A select few people in the world have the luxury of traveling wherever they want, working remotely, and living in the top 1% of the world. For those of you wondering, if you earn more than $34,000 annually, that’s you. The remote part isn’t everyone of course, yet watch enough YouTube or read enough blogs and you’ll find there are more people selling a particular lifestyle than can actually live it.
Reminds me of a story I heard once about someone who wrote a book on how to be a millionaire for $1, with a single page that reads, sell a book for $1 to a million people. The truth is though, for some non-insignificant number of people, including myself, the world is a video game of adventure. Pick a place, go, stay for a while, live, explore, enjoy life. But then why are so many people depressed?
Lens Distortion On And Offline
The reason I’m writing this is because not only is YouTube burnout a thing but a lot of bloggers I know have experienced the same. Suicide rates have been rising sharply in the United States (the trend is reversed across Europe) although undoubtedly depression is a worldwide issue. The world has become a smaller place it seems but the connection portal is a very singular one.
Traveling now is screen-hopping for a lot of people – moving a lens or laptop screen from one place to the other. Sharp, illuminated pixels on top of destinations which have become a blurry background. As the viewer, if you’re not seeing the same thing, there’s an unintentional connotation that you’ve missed, or are missing, something.
The problem is the wide-angle lens. As Dan Harmon puts it,
“…the knowledge that nothing matters, while accurate, gets you nowhere. The planet is dying, the sun is exploding, the universe is cooling, nothing’s gonna matter; the further back you pull the more that truth will endure. But when you zoom in on Earth, when you zoom in to a family, when you zoom into a human brain and a childhood and experience, you see all these things that matter.
Knowing the truth, which is that nothing matters, can actually save you in those moments… Once you get through that terrifying threshold of accepting that, then every place is the center of the universe and every moment is the most important moment and everything is the meaning of life.”
You can lose sight of that through a screen.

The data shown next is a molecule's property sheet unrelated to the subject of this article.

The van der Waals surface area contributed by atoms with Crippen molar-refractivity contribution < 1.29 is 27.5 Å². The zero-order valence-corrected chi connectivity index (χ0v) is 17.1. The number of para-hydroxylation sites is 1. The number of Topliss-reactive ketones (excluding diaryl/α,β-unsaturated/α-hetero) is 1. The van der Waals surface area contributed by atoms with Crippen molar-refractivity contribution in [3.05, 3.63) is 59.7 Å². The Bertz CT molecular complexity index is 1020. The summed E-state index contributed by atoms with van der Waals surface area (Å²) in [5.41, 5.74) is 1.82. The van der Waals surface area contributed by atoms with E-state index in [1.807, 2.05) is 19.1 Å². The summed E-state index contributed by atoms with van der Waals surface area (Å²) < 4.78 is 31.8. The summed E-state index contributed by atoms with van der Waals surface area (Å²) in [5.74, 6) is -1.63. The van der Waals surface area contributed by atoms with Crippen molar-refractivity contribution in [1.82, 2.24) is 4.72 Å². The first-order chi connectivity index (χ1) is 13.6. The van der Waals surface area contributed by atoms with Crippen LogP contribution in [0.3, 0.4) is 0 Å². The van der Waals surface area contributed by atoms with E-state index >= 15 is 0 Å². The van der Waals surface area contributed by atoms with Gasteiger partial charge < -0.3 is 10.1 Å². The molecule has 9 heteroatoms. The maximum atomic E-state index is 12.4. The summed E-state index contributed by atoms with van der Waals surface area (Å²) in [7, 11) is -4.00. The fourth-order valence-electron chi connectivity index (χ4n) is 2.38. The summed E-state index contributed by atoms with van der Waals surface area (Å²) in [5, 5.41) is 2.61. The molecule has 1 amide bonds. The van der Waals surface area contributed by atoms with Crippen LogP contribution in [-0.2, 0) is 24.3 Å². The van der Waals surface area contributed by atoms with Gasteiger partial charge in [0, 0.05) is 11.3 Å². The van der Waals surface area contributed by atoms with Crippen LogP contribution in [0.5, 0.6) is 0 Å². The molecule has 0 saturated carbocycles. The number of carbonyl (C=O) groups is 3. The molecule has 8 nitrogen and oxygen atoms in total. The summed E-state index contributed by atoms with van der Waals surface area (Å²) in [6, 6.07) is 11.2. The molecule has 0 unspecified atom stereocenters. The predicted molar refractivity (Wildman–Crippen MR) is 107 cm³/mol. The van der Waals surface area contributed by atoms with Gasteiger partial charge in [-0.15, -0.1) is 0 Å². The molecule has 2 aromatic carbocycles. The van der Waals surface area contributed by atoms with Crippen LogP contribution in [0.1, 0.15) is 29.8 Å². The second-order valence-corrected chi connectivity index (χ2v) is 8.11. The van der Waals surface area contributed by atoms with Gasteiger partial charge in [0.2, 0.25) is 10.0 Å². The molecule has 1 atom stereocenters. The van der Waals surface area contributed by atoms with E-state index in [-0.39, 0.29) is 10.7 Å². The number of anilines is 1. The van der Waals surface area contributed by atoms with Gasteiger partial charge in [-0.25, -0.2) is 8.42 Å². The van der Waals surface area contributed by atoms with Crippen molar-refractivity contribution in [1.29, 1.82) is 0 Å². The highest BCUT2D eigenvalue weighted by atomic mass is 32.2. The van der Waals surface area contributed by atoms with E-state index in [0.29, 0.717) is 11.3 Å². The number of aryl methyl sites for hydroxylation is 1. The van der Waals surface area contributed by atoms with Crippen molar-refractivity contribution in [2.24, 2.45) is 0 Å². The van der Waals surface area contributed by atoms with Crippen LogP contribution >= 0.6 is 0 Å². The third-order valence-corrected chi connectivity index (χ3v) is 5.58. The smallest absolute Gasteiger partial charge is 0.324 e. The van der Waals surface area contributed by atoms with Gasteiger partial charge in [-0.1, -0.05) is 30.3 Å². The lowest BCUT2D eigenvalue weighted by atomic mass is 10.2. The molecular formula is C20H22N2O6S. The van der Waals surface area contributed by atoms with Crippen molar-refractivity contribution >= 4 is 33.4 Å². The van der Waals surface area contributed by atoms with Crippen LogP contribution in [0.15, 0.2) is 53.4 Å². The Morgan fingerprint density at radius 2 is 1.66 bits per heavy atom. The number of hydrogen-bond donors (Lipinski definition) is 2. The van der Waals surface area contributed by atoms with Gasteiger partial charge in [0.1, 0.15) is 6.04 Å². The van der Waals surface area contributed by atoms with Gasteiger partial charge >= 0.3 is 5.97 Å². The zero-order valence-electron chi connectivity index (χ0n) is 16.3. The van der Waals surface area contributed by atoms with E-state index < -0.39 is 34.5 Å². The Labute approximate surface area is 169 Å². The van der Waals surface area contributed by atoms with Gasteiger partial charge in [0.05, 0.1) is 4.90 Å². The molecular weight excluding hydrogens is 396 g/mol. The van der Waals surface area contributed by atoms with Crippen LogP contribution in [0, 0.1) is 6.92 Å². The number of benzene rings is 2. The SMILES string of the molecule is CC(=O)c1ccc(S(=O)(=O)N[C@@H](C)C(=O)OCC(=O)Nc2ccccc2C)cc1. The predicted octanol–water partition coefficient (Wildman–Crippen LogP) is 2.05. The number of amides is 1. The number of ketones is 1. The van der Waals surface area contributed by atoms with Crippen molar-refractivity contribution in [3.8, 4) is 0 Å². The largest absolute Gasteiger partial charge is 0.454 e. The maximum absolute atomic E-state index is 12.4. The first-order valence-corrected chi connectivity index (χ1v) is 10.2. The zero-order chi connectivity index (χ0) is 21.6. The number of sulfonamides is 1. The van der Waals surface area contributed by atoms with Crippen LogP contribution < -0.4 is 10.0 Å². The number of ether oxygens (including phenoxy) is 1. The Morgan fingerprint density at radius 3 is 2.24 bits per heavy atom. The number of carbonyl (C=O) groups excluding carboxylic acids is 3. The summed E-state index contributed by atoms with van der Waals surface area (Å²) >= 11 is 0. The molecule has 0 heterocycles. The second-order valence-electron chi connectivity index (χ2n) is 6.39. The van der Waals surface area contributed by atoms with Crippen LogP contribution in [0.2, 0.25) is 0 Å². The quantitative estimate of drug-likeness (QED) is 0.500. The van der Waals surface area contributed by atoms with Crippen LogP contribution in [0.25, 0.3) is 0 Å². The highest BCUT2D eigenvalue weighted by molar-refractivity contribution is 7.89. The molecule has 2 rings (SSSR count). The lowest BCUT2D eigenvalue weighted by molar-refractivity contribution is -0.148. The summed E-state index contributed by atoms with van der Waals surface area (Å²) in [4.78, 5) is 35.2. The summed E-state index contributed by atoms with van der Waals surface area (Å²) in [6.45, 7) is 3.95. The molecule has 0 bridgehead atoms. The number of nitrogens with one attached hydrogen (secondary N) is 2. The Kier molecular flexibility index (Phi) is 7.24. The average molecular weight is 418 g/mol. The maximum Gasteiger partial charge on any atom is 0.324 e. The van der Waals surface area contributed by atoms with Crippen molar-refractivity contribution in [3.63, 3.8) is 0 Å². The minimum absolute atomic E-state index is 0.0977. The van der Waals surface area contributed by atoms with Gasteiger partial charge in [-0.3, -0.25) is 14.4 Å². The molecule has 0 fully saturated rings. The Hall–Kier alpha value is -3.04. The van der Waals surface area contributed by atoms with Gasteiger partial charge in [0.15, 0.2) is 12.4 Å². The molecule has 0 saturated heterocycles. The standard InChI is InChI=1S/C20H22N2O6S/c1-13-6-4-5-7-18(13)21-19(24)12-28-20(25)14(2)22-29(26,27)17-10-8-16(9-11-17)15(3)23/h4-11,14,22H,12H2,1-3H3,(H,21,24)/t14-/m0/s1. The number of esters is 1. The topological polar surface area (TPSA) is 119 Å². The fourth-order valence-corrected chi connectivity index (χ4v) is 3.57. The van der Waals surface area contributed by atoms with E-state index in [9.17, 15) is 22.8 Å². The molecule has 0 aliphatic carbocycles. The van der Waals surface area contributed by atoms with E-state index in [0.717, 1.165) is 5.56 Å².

A lot of people look happy online but most are exaggerated caricatures of cartoonish enthusiasm. They’d never say so, lest hurt their brand, and the illusion can take creator and the consumer somewhere they shouldn’t be. Our interactions have moved from being connections to becoming a commodity. A larger majority of people are taking to Instagram or blogging to becoming “influencers” – but what are they influencing us to do or feel?
Cocktails at the beach are fun occasionally. Online it looks like everyone is drinking at the beach all the time. They’re not. And if they are, they probably should seek some help. (Don’t judge me.) Before any kind of post goes up remember whoever is posting probably asked themselves 50 times first, how can I get the most people to click on this?
A lot of the time, the answer sounds like, “it’s so wonderful how cheap so and such place is!” (Or butts. Butts work too.) Few want to talk about why it’s that way, that many digital nomads are benefiting from centuries of colonialism working with corporations who promised they’d do no evil.
Because, if you’re at the bottom looking up, it’s game you can’t escape. You’ve got to join knowing you’re being sandbagged by an opponent you won’t beat while they play by different rules. For us lucky ones, philosophically, when you look at the league it’s a game that doesn’t have to be.
The servers running this website, Facebook, the Internet are polluting the world rapidly to a point where it might not be able to sustain human life and… well, it’s all become overwhelming. Everyone is happy, with a nice butt, drinking endless cocktails at the beach, why am I the only one thinking about this?
You’re not. I’m not.
All of it seems daunting until you remember some truths traveling can teach you: people are fundamentally good. We could all be a little nicer to each other. All lifestyles have their good and bad. To someone somewhere in the world, what you’re doing, where you’re living, the food on your dinner plate, is exotic.
Be wary of anyone trying to sell you a map to a destination you can only get to in your head. There is no set path and sunsets look beautiful everywhere. You can travel around the world a million times but without putting the camera down or looking away from the screen, you’ve not moved very far past a self-imposed border. Consciously reminding yourself the border is there, whether you’re behind the camera or in front of it, helps you see the world with fresh eyes. And actual human eyes.
Traveling doesn’t solve all of your problems and staying put doesn’t entirely cause them either. Your urge to move or not and whether you do or not is the only measuring stick that matters. In the end, there’s an invisible distance between your ears that needs to be traversed – and that journey never ends. Nobody has found the destination, we’re all just wanderers in our own heads. Don’t forget to focus on that trip, no matter where the road takes you.
Please, now enjoy a drink of your choice, on me… photos of it, optional.